This 14th Century Great Helm is based on the helm of Sir Richard Pembridge, an English knight who served King Edward III during the Hundred Years War. The helmet is a great example of the type of Great Helm worn by knights and professional men-at-arms at battles such as Crecy (1346) and Poitiers (1356). These domed-top Great Helms were a notable improvement over flat-topped helms by better deflecting and redirecting the force of a downward blow. The raised ridged at the eye slits give them greater durability to prevent easy deformation and the large quatrefoil cut-outs serve as an anchor point for a chain-toggle that would have been connected to the breastplate. This chain connection allowed for knight the remove the helmet and free his hands for other weapons or his mount’s reins as needed without fearing for the loss of his helmet. (No chain toggle is included).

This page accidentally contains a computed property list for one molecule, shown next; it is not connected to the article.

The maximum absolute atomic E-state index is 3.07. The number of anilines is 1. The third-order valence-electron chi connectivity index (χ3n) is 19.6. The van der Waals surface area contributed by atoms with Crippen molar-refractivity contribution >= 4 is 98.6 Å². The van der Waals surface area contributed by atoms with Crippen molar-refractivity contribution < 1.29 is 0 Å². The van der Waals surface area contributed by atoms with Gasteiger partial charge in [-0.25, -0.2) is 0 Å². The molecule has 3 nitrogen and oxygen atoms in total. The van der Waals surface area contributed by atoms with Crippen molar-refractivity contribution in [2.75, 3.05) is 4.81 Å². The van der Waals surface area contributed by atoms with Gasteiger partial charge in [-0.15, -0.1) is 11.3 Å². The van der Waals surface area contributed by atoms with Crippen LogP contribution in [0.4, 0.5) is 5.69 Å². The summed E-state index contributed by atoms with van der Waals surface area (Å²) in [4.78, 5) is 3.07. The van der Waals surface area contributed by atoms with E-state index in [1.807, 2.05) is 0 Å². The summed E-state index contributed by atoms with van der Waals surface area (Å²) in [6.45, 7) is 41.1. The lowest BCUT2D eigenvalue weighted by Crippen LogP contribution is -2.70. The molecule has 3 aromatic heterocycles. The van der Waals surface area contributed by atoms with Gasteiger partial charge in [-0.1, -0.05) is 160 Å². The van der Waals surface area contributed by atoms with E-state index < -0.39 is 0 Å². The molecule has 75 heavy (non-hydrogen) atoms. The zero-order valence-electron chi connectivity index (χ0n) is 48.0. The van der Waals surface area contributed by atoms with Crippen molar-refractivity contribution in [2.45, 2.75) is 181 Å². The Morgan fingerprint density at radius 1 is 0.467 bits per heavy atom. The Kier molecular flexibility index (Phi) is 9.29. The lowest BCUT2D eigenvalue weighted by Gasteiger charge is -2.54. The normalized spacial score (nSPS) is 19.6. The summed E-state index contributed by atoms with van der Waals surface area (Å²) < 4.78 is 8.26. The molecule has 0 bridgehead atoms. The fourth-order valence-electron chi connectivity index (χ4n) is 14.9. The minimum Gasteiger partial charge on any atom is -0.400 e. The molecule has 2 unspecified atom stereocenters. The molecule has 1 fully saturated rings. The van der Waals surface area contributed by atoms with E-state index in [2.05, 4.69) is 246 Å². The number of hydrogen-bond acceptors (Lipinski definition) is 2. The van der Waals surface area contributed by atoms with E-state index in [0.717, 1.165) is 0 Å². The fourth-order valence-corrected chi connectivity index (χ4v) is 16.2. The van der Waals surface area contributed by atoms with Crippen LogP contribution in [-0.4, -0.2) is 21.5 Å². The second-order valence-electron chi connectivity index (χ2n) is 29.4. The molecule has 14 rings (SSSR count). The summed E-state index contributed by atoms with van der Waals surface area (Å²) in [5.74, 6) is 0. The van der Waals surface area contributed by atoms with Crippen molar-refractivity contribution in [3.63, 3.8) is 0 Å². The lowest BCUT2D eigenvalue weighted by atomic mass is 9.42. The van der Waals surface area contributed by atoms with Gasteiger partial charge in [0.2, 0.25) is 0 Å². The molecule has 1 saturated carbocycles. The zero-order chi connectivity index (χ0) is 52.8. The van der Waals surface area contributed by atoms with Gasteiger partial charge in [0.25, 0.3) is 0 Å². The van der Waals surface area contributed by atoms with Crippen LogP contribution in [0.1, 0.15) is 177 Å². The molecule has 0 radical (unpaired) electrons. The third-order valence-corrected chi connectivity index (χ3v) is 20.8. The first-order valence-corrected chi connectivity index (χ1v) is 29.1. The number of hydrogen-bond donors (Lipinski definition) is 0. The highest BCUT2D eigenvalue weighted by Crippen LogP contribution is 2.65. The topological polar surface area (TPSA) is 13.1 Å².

These great helms were typically worn over a well-padded coif, or a coif of mail. They could also be worn over a close-fitting steel skullcap. For additional protection these helmets could be well-padded on the interior. This fully wearable replica is crafted from riveted and weld-reinforced plates of 16 gauge steel. The interior is well padded with a suspension liner of firm padded foam which is encased within a stitched shell of durable cotton canvas cloth. It can be adjusted to trim the fit of the helmet with its integrated cord. A chin strap of durable leather with an antique-finished steel buckle secure the helm to the head.
- Front to Back: 9″
- Side to Side: 8″
- Interior Circumference: 25 1/2″
- Weight: 7 lbs 7 oz
- Gauge: 16 Gauge Steel